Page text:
When you’re struggling in Dun Scaith because all the DPS are dying and you’re wondering why you’re the only person in your party raising them while focus healing your tank who is also MT but then you realize this is your co-healer
Q: I wanna get into the donation you made at the beginning of the year. A lot of things were said about that, PK. One of them being, you know, PK had political motivations in making this donation to the Montreal Childrens, that he wanted to ensure himself that he’d be a Montreal Canadien for the remainder of his contract, that he could be the captain of the team if he made something like this happen. How do you deal with that kind of perception?
You know, when I made the donation, I didn’t think I’d be taking heat on anything that had to do with that. I mean, was my story with Alex Shapiro, was it fabricated, you know? When
you have a relationship with a kid who you develop over time, you get to know he and his family and then, he … you know, he passes away and you see that. And now, I have to explain that to a reporter who wants to tell me that I want to donate to help kids because that was my experience or the fact that I want to put a letter on my jersey?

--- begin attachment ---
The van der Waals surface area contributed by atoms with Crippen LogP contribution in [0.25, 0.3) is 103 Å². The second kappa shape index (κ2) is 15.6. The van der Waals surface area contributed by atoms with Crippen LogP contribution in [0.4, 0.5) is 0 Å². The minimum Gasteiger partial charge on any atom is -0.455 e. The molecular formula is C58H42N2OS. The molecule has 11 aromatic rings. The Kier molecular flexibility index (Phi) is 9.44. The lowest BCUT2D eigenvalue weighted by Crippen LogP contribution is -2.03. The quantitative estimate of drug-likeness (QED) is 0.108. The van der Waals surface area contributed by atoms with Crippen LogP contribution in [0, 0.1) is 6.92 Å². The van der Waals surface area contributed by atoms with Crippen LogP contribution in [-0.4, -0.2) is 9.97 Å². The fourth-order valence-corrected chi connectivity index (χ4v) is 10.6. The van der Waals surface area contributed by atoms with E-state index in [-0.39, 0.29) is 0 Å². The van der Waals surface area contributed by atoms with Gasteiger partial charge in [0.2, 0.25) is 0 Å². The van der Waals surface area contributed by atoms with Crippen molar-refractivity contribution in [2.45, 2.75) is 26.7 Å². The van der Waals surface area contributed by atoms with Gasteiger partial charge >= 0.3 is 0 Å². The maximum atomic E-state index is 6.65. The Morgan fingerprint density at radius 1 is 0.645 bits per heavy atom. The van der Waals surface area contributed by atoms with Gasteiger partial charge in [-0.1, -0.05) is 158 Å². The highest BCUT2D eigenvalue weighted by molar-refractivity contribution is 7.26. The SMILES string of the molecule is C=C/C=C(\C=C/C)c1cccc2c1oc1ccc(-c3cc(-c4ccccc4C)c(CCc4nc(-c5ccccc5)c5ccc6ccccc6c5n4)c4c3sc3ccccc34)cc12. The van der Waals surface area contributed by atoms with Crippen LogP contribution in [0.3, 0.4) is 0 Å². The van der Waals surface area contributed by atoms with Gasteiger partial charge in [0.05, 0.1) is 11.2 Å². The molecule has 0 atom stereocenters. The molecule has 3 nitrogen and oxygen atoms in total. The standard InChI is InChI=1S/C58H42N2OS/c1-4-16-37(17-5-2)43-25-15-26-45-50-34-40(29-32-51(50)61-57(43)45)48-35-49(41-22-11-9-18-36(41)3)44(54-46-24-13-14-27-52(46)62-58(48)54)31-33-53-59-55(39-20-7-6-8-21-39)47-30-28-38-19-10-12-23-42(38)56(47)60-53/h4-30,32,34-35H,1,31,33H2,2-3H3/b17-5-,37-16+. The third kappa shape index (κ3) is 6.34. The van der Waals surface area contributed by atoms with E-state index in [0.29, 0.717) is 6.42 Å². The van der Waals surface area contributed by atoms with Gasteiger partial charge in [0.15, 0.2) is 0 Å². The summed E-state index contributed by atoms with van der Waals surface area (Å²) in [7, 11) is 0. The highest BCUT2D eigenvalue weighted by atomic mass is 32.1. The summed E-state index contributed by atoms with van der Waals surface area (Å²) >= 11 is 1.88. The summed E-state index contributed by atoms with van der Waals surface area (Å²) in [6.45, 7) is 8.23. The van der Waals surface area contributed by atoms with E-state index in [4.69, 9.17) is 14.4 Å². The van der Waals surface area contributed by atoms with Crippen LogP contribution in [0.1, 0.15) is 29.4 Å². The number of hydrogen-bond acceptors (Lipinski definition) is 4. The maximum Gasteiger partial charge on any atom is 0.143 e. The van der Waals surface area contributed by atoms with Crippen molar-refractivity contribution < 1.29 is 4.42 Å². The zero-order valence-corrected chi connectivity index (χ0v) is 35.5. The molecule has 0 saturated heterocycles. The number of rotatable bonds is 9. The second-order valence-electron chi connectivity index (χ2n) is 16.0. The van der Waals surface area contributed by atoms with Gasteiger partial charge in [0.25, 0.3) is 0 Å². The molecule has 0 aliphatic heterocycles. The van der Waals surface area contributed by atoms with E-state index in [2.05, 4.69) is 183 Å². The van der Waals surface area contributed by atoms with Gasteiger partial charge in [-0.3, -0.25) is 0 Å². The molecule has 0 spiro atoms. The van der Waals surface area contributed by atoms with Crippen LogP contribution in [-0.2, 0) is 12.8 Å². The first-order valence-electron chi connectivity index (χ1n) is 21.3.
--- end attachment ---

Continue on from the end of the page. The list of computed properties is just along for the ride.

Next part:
Imagine: You were always able to keep your fear of large crowds a well-kept secret from your co-workers, the cast of Riverdale. When your fame grows and you become recognized by fans on the street, your secret comes out and you worry about what your crush, Cole, will think.
“That’s a wrap! Great job, everyone!” Lee, the director of the current episode, boomed into the megaphone, clapping his hand together.
You wiped the tears away you had shed during your monologue to Cole, the both of you laughing. Your cast members, Lili, KJ, Casey, and Camilia came out onto the set–Pop’s parking lot–to give you both a big hug. That was the end of Season 2 of Riverdale, and the end of your first time acting in a mainstream television show. You were exhilarated, proud, and excited to see the finished product.
Everyone returned to their dressing rooms to change out of their costumes.
“I’m gonna miss wearing this,” you said with a sly grin, gesturing to your South Side Serpents jacket as you hung it on the rack.
“Don’t worry, once a Serpent, always a Serpent,” Cole said, chuckling.
“Great job, (Y/N),” Lili said with a kind smile. “That was awesome for someone’s first time acting on-screen.”
You smiled back, shyly. “Thank you, Lili. That means a lot. I’m so glad to have become friends with all of you, you’re all family to me, now!” You raised your voice so everyone could hear.
“Incoming!” KJ yelled, wrapping his arms around you. Everyone joined into a group hug, and one of the marketing interns snapped a picture for the Instagram. What a great way to end the season.